The corporate media's narrative on the opposition protests in Venezuela is that the Venezuelan government caused this crisis, because it is a dictatorship that has ruined the economy in a failed attempt to impose Cuban style socialism. In San Francisco, activists gathered for a rally at the 24th and Mission BART Plaza on February 17, to protest the one-sided media coverage. Another event on March 6 featured a reportback from Venezuela and commemorated the one-year anniversary of the death of President Hugo Chavez.
Brigada Anti-Gentrification writes:
[O]n February 28th, the windows of Vanguard Properties in the Mission District were smashed out. Vanguard thought it was pretty funny to build some luxury condos on 24th.... Vanguard thought it was pretty funny to buy foreclosed houses in Oakland and flip them at a profit. We think it's more funny to bring the fight to the developers themselves.
On March 1, people from around the world in over 27 cities took to the streets in solidarity to participate in a global day of action, billed as the March Against Corruption. In San Francisco, over a hundred people came out to protest the corrupting influence of big money in politics. A number of local musicians and activists spoke out about a range of issues, from the global environmental crisis to the war in Iraq, "connecting the dots" between their own struggles and the underlying issue of government corruption by big money.
On February 26, about 150 tenants and community supporters, including Eviction Free San Francisco, rallied at 24th/Mission BART Plaza for a “March On Greed” to the office of serial evictor Kaushik Dattani. The rally, march, and protest was the latest in a growing number of grassroots events responding to the rapid pace of evictions and gentrification during this latest real estate boom. Eviction Free San Francisco is an entirely volunteer organization of tenants and their supporters using mutual aid and direct action to resist evictions and preserve our homes.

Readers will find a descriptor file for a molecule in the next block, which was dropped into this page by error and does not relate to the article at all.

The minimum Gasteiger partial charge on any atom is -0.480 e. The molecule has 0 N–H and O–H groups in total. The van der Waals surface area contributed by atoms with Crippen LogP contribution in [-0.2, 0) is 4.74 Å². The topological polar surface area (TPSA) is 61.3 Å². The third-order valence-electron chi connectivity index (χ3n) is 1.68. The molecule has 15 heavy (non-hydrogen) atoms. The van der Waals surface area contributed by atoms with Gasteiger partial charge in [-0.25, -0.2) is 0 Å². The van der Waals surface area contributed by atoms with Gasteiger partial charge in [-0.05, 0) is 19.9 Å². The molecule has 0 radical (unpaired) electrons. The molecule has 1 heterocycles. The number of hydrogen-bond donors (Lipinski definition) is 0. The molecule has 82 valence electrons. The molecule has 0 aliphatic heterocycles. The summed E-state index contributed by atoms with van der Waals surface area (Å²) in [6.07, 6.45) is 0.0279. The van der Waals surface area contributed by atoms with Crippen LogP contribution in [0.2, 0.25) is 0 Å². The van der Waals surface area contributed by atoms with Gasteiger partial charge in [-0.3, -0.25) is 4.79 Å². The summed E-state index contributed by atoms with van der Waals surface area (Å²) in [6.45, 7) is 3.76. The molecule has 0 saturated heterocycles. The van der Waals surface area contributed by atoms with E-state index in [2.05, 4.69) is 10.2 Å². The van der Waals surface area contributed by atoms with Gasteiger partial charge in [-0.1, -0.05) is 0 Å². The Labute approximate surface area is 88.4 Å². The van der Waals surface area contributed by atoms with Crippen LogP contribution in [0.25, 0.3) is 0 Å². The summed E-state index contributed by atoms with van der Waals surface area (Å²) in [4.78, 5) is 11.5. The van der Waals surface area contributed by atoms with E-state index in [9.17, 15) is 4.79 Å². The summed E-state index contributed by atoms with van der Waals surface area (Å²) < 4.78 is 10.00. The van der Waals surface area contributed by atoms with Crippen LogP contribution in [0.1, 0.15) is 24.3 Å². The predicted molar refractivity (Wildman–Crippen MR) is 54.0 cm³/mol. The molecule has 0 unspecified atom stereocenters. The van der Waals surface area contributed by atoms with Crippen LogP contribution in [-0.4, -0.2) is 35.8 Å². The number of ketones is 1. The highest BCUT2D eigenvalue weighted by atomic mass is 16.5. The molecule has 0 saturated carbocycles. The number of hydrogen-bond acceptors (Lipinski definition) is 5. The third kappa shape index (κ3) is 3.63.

People gathered at 16th and Mission streets on the afternoon of February 1 to oppose the development of highrise condos at 1979 Mission Street. The proposed development, by another faceless corporation, Maximus, would construct two 10-story towers of 351 "market rate" condominiums at $3,500 per month each, while displacing low income tenants and small business owners, and further marginalizing homeless people. The bilingual rally was organized by La Playa 16 Coalition/The Plaza 16 Coalition.
On February 12, SEIU 1021 city workers marched and protested at Twitter corporate headquarters in San Francisco. Service Employees International Union workers demanded an end to tax subsidies and the defense of their healthcare benefits. Many in the SEIU are angry about their declining income while Mayor Ed Lee is giving hundreds of millions of dollars in tax subsidies to billionaires and their tech corporations and $11.5 million to Oracle billionaire Larry Ellison's Americas Cup.
On February 11, U.S. Magistrate Judge Jacqueline Scott Corley ruled that Indybay reporter David Morse should take his civil rights lawsuit against BART police to trial. Morse was arrested while covering a "No Justice No BART" protest on September 8, 2011. Prior to the demonstration, BART police commanders commissioned an intelligence officer to profile Morse, publish his photograph, and prepare officers to make his arrest. The Magistrate has now ruled that Morse has sufficient evidence to pursue his First Amendment claim against BART for arresting him in retaliation for his extensive and critical reporting on BART's police department.